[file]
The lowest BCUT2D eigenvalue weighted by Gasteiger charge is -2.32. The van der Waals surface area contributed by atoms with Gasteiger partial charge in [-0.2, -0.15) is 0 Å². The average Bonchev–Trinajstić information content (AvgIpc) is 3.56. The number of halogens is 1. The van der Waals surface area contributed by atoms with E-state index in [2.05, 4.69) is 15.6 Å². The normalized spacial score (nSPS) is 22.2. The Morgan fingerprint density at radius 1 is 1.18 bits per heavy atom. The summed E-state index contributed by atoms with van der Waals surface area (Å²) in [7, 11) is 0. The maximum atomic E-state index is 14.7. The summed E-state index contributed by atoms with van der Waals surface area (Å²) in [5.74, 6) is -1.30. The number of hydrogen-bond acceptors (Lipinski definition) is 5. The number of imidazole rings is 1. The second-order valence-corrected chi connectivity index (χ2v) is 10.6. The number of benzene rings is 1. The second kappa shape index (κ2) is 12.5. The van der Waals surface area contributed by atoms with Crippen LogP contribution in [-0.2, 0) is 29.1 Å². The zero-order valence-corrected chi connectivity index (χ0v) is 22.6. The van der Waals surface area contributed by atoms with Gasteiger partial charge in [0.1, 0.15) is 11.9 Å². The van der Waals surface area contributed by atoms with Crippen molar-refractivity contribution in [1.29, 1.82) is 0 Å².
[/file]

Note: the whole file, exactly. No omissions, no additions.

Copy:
The lowest BCUT2D eigenvalue weighted by Gasteiger charge is -2.32. The van der Waals surface area contributed by atoms with Gasteiger partial charge in [-0.2, -0.15) is 0 Å². The average Bonchev–Trinajstić information content (AvgIpc) is 3.56. The number of halogens is 1. The van der Waals surface area contributed by atoms with E-state index in [2.05, 4.69) is 15.6 Å². The normalized spacial score (nSPS) is 22.2. The Morgan fingerprint density at radius 1 is 1.18 bits per heavy atom. The summed E-state index contributed by atoms with van der Waals surface area (Å²) in [7, 11) is 0. The maximum atomic E-state index is 14.7. The summed E-state index contributed by atoms with van der Waals surface area (Å²) in [5.74, 6) is -1.30. The number of hydrogen-bond acceptors (Lipinski definition) is 5. The number of imidazole rings is 1. The second-order valence-corrected chi connectivity index (χ2v) is 10.6. The number of benzene rings is 1. The second kappa shape index (κ2) is 12.5. The van der Waals surface area contributed by atoms with Crippen LogP contribution in [-0.2, 0) is 29.1 Å². The zero-order valence-corrected chi connectivity index (χ0v) is 22.6. The van der Waals surface area contributed by atoms with Gasteiger partial charge in [0.1, 0.15) is 11.9 Å². The van der Waals surface area contributed by atoms with Crippen molar-refractivity contribution in [1.29, 1.82) is 0 Å².